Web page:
Not All Lessons From Your Military Career Matter to a Successful Civilian Career

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Not All Lessons From Your Military Career Matter to a Successful Civilian Career - USAA Member Community

 

Military experience has a wide variety of uses to help advance your career outside of the military. The military attributes of personal performance such as hard work, determination, showing up early, and staying until the job is done have enormous value. Concrete skill sets that you learned in the military such as maintenance, technology, and how to lead teams are valuable. Finally, military skill sets that can translate to business use such as planning, competitive analysis, risk mitigation, coaching, and change implementation are of extraordinary value to your success in a second career.

 

With all the value that comes from a military background, it is vital to remember that not ALL value comes from a military background. There are some conceptions of military leadership or attributes of how military tasks are performed that are just plain wrong. For example, in the military, over-stocking of critical supply items just in case they might be needed is an acceptable practice, especially in a combat environment. However, over-stocking items for a commercial company, where cost and concern over cash flow rule supreme, over-stocking of all but the most important items is something that is not to be done. Just In Time use and ordering of material, not over-stocking, is the rule.

 

Here are five areas that military veterans need to be aware of where their military experience does not translate well into civilian careers.

 

  1. Not Everyone Follows the Same Path to Leadership. In the military, to be an Infantry Squad Leader, everyone who got to that position got there the same way. The Squad Leader attended Basic Training, Advanced Individual Training, served successfully as an individual soldier, attended advanced leadership training, served as an assistant squad leader, and met all the time in grade requirements for promotion to a squad leader. When all of these leadership, school, time in grade, and performance attributes were met, then they became a squad leader. In the civilian world, everyone reaches a position of responsibility differently. Different backgrounds, different education, different time with the company, and different former positions. There is no rule what background it takes to be successful in a position. Leaders are judged mainly on the results they produce.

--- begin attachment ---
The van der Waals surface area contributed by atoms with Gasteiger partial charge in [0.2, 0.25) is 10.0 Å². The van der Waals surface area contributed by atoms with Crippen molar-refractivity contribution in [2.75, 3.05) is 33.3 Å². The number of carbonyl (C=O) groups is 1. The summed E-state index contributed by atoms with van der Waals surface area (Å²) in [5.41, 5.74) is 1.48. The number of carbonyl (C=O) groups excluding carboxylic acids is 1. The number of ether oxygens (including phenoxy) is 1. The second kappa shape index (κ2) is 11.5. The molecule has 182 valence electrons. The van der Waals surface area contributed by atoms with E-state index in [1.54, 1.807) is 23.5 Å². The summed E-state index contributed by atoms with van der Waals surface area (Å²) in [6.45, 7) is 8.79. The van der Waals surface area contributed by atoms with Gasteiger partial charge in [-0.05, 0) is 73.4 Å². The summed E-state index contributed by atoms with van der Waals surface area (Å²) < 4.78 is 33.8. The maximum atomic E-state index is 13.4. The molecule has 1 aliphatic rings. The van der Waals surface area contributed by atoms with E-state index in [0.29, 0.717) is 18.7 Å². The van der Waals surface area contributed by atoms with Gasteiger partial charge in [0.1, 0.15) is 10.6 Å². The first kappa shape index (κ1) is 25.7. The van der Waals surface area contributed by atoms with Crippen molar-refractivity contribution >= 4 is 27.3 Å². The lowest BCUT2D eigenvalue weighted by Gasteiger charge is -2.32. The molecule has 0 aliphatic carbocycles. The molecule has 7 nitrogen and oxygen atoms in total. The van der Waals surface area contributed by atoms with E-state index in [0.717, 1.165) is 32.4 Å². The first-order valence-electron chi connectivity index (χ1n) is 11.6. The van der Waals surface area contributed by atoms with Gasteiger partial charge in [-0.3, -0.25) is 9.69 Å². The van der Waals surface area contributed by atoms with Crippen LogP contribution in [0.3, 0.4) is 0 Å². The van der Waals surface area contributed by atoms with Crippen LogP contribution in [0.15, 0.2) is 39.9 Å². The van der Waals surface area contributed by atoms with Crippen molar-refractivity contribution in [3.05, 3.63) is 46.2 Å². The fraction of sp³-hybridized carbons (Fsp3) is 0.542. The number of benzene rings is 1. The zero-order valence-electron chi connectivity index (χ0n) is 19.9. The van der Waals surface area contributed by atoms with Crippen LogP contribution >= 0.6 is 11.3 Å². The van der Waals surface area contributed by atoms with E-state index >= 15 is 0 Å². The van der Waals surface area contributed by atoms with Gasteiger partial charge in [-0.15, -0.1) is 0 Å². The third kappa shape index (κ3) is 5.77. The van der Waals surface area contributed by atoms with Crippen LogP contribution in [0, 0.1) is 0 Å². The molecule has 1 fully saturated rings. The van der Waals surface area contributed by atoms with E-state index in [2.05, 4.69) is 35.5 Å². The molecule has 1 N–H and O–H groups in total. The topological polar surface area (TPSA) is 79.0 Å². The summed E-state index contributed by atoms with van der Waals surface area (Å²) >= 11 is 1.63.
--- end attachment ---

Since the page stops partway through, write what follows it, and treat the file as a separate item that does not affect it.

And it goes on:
2. There is Not a Uniform Code of Ethics and Leadership Attributes. In the military, the leadership style and leadership education is largely standardized into what and how we should act as leaders. In the Army, we know from almost our first day as soldiers what good Army leaders look like and how they should act. Great Army leaders look like Audie Murphy from WWII, one of the most decorated soldiers in history, or those hallowed posthumous recipients of the Medal of Honor. We also know the Army Values of Loyalty, Duty, Respect, Selfless Service, Honor, Integrity, and Personal Courage. However, the Army values and leadership attributes are not corporate attributes of ethics and integrity. Corporations are far, far different and broad when it comes to defining how they understand ethics and what personal values they promote. 

  3. Physical Fitness is Not a Leadership Attribute. In the military, regardless of service or military occupation, we expected our leaders would be PT Animals and we were extremely disappointed if they were not. After all, to lead by example, a leader had to be able to hike, shoot the entire unit’s weapons, carry gear long distances, and be able to sustain themselves for 48-72 hours with very little rest. In the military, a leader cannot lead if they cannot be at the front at all times. In civilian careers, job performance, not physical fitness, is what is required to be great. I have had great bosses which would have had trouble doing well in a 2 mile run to military fitness standards. However, their job performance and commercial leadership was exemplary and they produced great results for the company. Job fitness, not physical fitness is the standard of the corporate world.